Dear KTFC Members & Friends: Last month, Governor Wolf announced that 27 highway, bridge, public transportation, and bike and pedestrian projects across the Commonwealth were selected for $30.2 million in funding through the Multimodal Transportation Fund. This week we focus on some multimodal projects that don’t always get much attention, although they are very important to people with disabilities or who are older. Those of us who may have lost a step and may not see or hear as clearly as we once did are thankful. Many of the multimodal projects that became part of Act 89 of 2013 let people know when it’s safe to cross streets and makes streets more accessible to pedestrians, bicyclists and public transportation vehicles. I always felt that “transportation” is much more than just driving or riding a bus or train. It’s about mobility – in all modes. As we face new transportation funding challenges, it’s good to remember that we have made progress. Be of Good Cheer, — The Wolff
TRANSPORTATION ISSUE UPDATE
- Here are the projects that are receiving Multimodal Transportation funding in the current round of awards.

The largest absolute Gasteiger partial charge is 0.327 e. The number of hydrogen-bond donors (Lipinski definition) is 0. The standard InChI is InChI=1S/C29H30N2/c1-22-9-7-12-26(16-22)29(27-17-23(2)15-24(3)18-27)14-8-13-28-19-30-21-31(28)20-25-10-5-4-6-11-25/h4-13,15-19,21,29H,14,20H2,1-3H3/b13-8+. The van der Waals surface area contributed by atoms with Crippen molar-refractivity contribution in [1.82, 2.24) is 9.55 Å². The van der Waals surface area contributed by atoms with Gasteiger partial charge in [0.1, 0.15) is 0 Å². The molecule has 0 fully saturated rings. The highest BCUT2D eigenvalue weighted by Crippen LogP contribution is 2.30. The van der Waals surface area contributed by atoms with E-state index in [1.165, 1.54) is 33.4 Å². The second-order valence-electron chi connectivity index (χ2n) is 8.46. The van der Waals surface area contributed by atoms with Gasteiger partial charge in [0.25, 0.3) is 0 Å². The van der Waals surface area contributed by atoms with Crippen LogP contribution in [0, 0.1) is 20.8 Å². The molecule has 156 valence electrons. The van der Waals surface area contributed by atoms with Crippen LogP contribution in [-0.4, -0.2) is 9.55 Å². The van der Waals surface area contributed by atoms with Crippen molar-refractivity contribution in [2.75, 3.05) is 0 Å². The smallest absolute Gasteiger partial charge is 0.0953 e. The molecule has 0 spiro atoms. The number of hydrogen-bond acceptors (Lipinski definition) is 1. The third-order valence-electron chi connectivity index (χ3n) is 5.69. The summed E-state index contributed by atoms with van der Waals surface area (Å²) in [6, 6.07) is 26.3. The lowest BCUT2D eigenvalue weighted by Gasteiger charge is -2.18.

- SEPTA is introducing social distancing coaches to help promote mask-wearing compliance and social distancing.
- PennDOT’s Bureau of Rail, Freight, Ports and Waterways has opened the application period for the 2020 Rail Transportation Assistance Program (RTAP) and the Rail Freight Assistance Program (RFAP), Secretary Yassmin Gramian said today.
- The coronavirus pandemic upended commuting patterns in the Pittsburgh region. In the early months of Pennsylvania’s shutdown, traffic dropped by as much as 50 percent in Allegheny County, according to Streetlight Data. On average, PennDOT officials say vehicular traffic remains about 20 percent lower than normal.
- A report from the Mineta Transportation Institute found that nearly half of all Americans support a mileage fee and that 75 percent of Americans support a gas tax increase if the money is used on maintenance projects.
- People who rely on mass transit are concerned because their means to get around – as well as their jobs – could be in danger if critical funding isn’t provided quickly.
- The Wolf administration is projecting gas tax revenue could decline as much as $800 million over the next 18 months.